This year, perhaps more than any year in the distant past, nonprofit organizations have experienced incredible fund-raising challenges. Live meetings with paid attendees or donor events have been postponed, cancelled, or converted to virtual sessions. Registration fees and exhibitor registrations, which fueled much of the annual operating budget, were not an option in 2020 (and likely into a portion of 2021).
This invariably means that your nonprofit is trying to maintain its core operations, with far less money and fewer staff. The situation is very difficult today, but it doesn’t mean trading in the most vital of functions—communications (or conceding lower quantity or quality).
Smaller Staffs for Cash-Starved Organizations
In this article, I focus on nonprofits and other professional associations. The reason is simple: These organizations are usually short-staffed, and the COVID-19 pandemic is likely worsening the problem. They may be motivated to try some short cuts to ease some of their budgetary demands.
I’ll give you an example. One nonprofit organization expected each department head to act as editor for their own communications. Maybe the executive director believed that colleges all required proficient English language skills as a requisite for graduation (well, that’s wrong!). One of her executives asked us to edit a letter the director sends out annually to members of the organization. The first round of edits were extensive. The executive director quickly concluded what we well know: Writers should never be the sole editors of their own work. That is a recipe for embarrassment, or worse!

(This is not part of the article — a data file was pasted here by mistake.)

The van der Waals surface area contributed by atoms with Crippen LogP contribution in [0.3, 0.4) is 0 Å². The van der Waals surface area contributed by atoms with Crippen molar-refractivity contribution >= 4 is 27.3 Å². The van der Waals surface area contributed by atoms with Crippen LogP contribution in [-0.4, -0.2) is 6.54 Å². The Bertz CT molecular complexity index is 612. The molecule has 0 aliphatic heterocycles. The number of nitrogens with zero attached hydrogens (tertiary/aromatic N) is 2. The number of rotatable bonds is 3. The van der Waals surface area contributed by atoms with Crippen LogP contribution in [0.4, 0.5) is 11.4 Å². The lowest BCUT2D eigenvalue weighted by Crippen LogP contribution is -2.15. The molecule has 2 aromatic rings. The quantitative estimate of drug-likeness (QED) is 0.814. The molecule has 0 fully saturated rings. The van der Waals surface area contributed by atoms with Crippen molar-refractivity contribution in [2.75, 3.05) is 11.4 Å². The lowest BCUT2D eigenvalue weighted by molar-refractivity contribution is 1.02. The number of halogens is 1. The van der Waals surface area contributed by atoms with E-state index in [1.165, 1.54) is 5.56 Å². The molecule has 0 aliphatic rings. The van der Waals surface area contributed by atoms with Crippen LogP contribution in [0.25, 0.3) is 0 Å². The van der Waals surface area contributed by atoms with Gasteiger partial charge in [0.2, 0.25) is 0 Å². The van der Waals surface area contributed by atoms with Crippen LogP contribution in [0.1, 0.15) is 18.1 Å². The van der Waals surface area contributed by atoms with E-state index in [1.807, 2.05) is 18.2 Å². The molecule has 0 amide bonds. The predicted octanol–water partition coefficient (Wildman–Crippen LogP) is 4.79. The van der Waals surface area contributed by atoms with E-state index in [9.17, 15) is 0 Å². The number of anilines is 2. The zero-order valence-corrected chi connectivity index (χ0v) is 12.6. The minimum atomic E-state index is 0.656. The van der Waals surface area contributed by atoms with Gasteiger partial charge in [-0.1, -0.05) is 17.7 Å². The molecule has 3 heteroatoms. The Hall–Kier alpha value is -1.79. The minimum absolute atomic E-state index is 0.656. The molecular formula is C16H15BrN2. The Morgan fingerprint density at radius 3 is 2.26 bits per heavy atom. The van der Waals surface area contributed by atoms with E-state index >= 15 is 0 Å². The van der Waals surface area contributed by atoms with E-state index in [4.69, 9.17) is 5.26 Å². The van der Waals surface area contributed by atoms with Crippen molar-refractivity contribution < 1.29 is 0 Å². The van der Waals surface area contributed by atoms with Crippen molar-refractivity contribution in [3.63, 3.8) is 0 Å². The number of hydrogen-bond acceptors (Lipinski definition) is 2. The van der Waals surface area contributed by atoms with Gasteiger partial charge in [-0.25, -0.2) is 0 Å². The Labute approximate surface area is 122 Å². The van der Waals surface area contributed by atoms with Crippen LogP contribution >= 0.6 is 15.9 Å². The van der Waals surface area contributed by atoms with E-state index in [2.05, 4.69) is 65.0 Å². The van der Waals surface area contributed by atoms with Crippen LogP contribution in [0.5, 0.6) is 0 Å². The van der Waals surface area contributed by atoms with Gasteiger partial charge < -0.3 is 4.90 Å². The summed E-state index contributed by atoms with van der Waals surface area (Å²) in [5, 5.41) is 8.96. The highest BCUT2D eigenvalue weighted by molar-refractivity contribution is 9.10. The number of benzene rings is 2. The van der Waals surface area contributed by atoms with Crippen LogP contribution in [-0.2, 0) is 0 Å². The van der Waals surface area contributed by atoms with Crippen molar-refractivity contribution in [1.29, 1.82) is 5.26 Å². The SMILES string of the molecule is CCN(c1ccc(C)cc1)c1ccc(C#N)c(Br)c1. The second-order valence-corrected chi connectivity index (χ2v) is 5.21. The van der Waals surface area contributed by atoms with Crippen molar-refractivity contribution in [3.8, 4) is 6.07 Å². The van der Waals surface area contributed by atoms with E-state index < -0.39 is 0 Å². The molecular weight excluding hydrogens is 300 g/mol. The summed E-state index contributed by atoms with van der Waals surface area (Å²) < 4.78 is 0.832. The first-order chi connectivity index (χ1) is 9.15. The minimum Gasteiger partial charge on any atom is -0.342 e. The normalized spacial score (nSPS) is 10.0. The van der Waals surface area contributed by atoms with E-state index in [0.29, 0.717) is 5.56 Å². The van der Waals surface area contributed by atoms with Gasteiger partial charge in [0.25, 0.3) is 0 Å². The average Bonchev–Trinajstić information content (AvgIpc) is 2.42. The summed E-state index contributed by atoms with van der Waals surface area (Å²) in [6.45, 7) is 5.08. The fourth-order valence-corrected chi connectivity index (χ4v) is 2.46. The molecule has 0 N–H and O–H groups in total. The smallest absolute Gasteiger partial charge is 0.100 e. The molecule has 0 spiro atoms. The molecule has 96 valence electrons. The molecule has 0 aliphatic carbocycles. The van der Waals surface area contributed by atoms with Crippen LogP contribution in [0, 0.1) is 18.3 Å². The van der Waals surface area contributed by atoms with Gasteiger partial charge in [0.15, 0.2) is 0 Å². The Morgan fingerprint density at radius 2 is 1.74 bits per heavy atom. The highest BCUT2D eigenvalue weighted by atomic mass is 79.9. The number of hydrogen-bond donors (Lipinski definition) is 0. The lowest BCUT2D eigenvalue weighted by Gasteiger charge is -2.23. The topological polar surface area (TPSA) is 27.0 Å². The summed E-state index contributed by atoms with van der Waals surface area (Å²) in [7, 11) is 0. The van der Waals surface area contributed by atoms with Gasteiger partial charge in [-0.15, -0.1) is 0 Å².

Not Just Grammar Checks but Facts, too
Copyediting isn’t simply about checking and correcting grammar. It also involves fact checking and making sure the details are correct.
In 2019, we were asked to review a national association’s program guide for its annual live meeting. The program guide listed speakers, their affiliations, brief descriptions, as well as room assignments for their sessions. It also listed exhibitors for the conference, descriptions, and booth numbers. For editors, the assumption must always be, “what can go wrong, will go wrong.” That’s why scrutinizing every aspect of a document is important. Several speakers’ names were misspelled. In one-fifth of the cases, listed titles did not match the official titles on their employers’ websites. The employers’ names—a university department or private company—were often inaccurate. The session descriptions (contributed by the speakers) were (1) not consistently written in the same style and (2) varied widely in their use of language.
It is this attention to detail that I refer to when speaking about the editing process. Most people—even many corporate executives—don’t have the ability or the time to do it adequately. Although I will say this: for those CEOs who do understand the importance of the editing process, they may believe these skills helped their careers progress.
Whether we serve as an external, freelance, de facto communications department, or to fill a specific need to ensure a client’s professionalism and accuracy for a single project, editing services can save many headaches. It helps the nonprofit present the most concise, professionally worded information possible to their members and their contacts in their business sphere.